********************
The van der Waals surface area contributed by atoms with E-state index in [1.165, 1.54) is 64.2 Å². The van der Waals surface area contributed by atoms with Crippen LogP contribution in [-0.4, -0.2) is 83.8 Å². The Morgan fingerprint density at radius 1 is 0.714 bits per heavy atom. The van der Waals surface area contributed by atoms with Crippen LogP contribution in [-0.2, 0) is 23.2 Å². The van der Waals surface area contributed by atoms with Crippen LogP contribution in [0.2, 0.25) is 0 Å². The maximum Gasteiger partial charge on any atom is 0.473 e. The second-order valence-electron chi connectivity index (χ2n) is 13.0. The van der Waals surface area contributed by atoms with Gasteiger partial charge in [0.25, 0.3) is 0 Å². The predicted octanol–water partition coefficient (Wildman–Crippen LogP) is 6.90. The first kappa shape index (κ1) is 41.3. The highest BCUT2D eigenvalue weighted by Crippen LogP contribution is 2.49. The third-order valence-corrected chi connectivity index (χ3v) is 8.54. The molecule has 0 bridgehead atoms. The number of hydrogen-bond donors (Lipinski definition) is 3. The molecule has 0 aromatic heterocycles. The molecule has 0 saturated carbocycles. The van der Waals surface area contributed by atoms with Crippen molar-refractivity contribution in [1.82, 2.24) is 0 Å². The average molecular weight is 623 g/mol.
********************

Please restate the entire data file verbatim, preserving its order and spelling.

The van der Waals surface area contributed by atoms with E-state index in [1.165, 1.54) is 64.2 Å². The van der Waals surface area contributed by atoms with Crippen LogP contribution in [-0.4, -0.2) is 83.8 Å². The Morgan fingerprint density at radius 1 is 0.714 bits per heavy atom. The van der Waals surface area contributed by atoms with Crippen LogP contribution in [-0.2, 0) is 23.2 Å². The van der Waals surface area contributed by atoms with Crippen LogP contribution in [0.2, 0.25) is 0 Å². The maximum Gasteiger partial charge on any atom is 0.473 e. The second-order valence-electron chi connectivity index (χ2n) is 13.0. The van der Waals surface area contributed by atoms with Gasteiger partial charge in [0.25, 0.3) is 0 Å². The predicted octanol–water partition coefficient (Wildman–Crippen LogP) is 6.90. The first kappa shape index (κ1) is 41.3. The highest BCUT2D eigenvalue weighted by Crippen LogP contribution is 2.49. The third-order valence-corrected chi connectivity index (χ3v) is 8.54. The molecule has 0 bridgehead atoms. The number of hydrogen-bond donors (Lipinski definition) is 3. The molecule has 0 aromatic heterocycles. The molecule has 0 saturated carbocycles. The van der Waals surface area contributed by atoms with Crippen molar-refractivity contribution in [1.82, 2.24) is 0 Å². The average molecular weight is 623 g/mol.